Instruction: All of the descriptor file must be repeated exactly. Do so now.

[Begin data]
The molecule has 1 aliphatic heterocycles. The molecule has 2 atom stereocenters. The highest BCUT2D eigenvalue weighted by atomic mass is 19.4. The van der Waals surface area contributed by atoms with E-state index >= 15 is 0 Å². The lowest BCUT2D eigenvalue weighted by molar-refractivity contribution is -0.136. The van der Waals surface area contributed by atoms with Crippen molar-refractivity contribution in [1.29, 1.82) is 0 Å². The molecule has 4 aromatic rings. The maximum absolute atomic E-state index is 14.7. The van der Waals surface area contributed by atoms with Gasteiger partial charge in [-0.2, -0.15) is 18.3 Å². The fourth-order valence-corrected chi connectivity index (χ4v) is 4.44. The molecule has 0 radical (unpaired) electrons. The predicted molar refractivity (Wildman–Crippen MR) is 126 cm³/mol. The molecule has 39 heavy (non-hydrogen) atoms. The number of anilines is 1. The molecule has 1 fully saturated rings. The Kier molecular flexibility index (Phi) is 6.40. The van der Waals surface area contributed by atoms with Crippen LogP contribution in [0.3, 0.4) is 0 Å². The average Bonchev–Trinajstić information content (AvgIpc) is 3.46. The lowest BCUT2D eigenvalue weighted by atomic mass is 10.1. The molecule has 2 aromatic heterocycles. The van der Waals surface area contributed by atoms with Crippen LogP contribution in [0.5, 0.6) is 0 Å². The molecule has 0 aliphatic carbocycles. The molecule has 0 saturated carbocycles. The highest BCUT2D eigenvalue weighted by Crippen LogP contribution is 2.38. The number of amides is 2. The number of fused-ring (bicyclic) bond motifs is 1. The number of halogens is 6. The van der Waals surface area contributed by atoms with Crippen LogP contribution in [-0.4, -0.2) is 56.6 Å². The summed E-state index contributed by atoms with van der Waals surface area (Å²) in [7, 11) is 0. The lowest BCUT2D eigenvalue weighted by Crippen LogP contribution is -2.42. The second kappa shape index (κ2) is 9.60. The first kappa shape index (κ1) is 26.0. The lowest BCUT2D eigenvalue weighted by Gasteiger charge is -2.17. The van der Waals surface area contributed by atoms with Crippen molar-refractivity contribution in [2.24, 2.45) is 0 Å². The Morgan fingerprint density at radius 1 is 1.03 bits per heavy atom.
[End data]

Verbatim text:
The molecule has 1 aliphatic heterocycles. The molecule has 2 atom stereocenters. The highest BCUT2D eigenvalue weighted by atomic mass is 19.4. The van der Waals surface area contributed by atoms with E-state index >= 15 is 0 Å². The lowest BCUT2D eigenvalue weighted by molar-refractivity contribution is -0.136. The van der Waals surface area contributed by atoms with Crippen molar-refractivity contribution in [1.29, 1.82) is 0 Å². The molecule has 4 aromatic rings. The maximum absolute atomic E-state index is 14.7. The van der Waals surface area contributed by atoms with Gasteiger partial charge in [-0.2, -0.15) is 18.3 Å². The fourth-order valence-corrected chi connectivity index (χ4v) is 4.44. The molecule has 0 radical (unpaired) electrons. The predicted molar refractivity (Wildman–Crippen MR) is 126 cm³/mol. The molecule has 39 heavy (non-hydrogen) atoms. The number of anilines is 1. The molecule has 1 fully saturated rings. The Kier molecular flexibility index (Phi) is 6.40. The van der Waals surface area contributed by atoms with Crippen LogP contribution in [0.3, 0.4) is 0 Å². The average Bonchev–Trinajstić information content (AvgIpc) is 3.46. The lowest BCUT2D eigenvalue weighted by atomic mass is 10.1. The molecule has 2 aromatic heterocycles. The van der Waals surface area contributed by atoms with Crippen LogP contribution in [0.5, 0.6) is 0 Å². The molecule has 0 aliphatic carbocycles. The molecule has 0 saturated carbocycles. The highest BCUT2D eigenvalue weighted by Crippen LogP contribution is 2.38. The number of amides is 2. The number of fused-ring (bicyclic) bond motifs is 1. The number of halogens is 6. The van der Waals surface area contributed by atoms with Crippen LogP contribution in [-0.4, -0.2) is 56.6 Å². The summed E-state index contributed by atoms with van der Waals surface area (Å²) in [7, 11) is 0. The lowest BCUT2D eigenvalue weighted by Crippen LogP contribution is -2.42. The second kappa shape index (κ2) is 9.60. The first kappa shape index (κ1) is 26.0. The lowest BCUT2D eigenvalue weighted by Gasteiger charge is -2.17. The van der Waals surface area contributed by atoms with Crippen molar-refractivity contribution in [2.24, 2.45) is 0 Å². The Morgan fingerprint density at radius 1 is 1.03 bits per heavy atom.